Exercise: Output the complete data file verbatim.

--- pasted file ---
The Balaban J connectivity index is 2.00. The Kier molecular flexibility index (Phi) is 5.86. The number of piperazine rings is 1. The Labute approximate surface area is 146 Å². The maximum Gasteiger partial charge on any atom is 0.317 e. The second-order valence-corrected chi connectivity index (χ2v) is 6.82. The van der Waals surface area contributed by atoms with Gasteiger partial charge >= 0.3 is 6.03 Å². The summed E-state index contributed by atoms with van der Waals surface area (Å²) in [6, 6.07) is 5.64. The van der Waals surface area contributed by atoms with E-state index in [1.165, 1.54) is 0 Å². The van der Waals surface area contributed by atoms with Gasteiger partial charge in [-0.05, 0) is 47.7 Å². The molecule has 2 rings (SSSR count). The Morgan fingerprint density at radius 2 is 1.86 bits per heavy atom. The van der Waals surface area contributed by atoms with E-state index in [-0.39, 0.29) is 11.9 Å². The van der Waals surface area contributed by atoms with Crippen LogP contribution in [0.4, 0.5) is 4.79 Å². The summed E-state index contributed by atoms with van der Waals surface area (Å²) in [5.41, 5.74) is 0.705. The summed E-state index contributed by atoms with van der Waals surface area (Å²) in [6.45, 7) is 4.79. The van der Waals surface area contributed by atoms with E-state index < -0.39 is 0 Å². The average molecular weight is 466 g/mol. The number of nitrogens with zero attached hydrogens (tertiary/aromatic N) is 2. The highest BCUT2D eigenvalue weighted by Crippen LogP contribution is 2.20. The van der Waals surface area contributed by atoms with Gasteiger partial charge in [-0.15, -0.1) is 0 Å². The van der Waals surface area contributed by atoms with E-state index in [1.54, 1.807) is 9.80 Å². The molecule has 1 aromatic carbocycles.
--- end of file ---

The Balaban J connectivity index is 2.00. The Kier molecular flexibility index (Phi) is 5.86. The number of piperazine rings is 1. The Labute approximate surface area is 146 Å². The maximum Gasteiger partial charge on any atom is 0.317 e. The second-order valence-corrected chi connectivity index (χ2v) is 6.82. The van der Waals surface area contributed by atoms with Gasteiger partial charge >= 0.3 is 6.03 Å². The summed E-state index contributed by atoms with van der Waals surface area (Å²) in [6, 6.07) is 5.64. The van der Waals surface area contributed by atoms with E-state index in [1.165, 1.54) is 0 Å². The van der Waals surface area contributed by atoms with Gasteiger partial charge in [-0.05, 0) is 47.7 Å². The molecule has 2 rings (SSSR count). The Morgan fingerprint density at radius 2 is 1.86 bits per heavy atom. The van der Waals surface area contributed by atoms with E-state index in [-0.39, 0.29) is 11.9 Å². The van der Waals surface area contributed by atoms with Crippen LogP contribution in [0.4, 0.5) is 4.79 Å². The summed E-state index contributed by atoms with van der Waals surface area (Å²) in [5.41, 5.74) is 0.705. The summed E-state index contributed by atoms with van der Waals surface area (Å²) in [6.45, 7) is 4.79. The van der Waals surface area contributed by atoms with E-state index < -0.39 is 0 Å². The average molecular weight is 466 g/mol. The number of nitrogens with zero attached hydrogens (tertiary/aromatic N) is 2. The highest BCUT2D eigenvalue weighted by Crippen LogP contribution is 2.20. The van der Waals surface area contributed by atoms with Gasteiger partial charge in [-0.15, -0.1) is 0 Å². The van der Waals surface area contributed by atoms with E-state index in [1.54, 1.807) is 9.80 Å². The molecule has 1 aromatic carbocycles.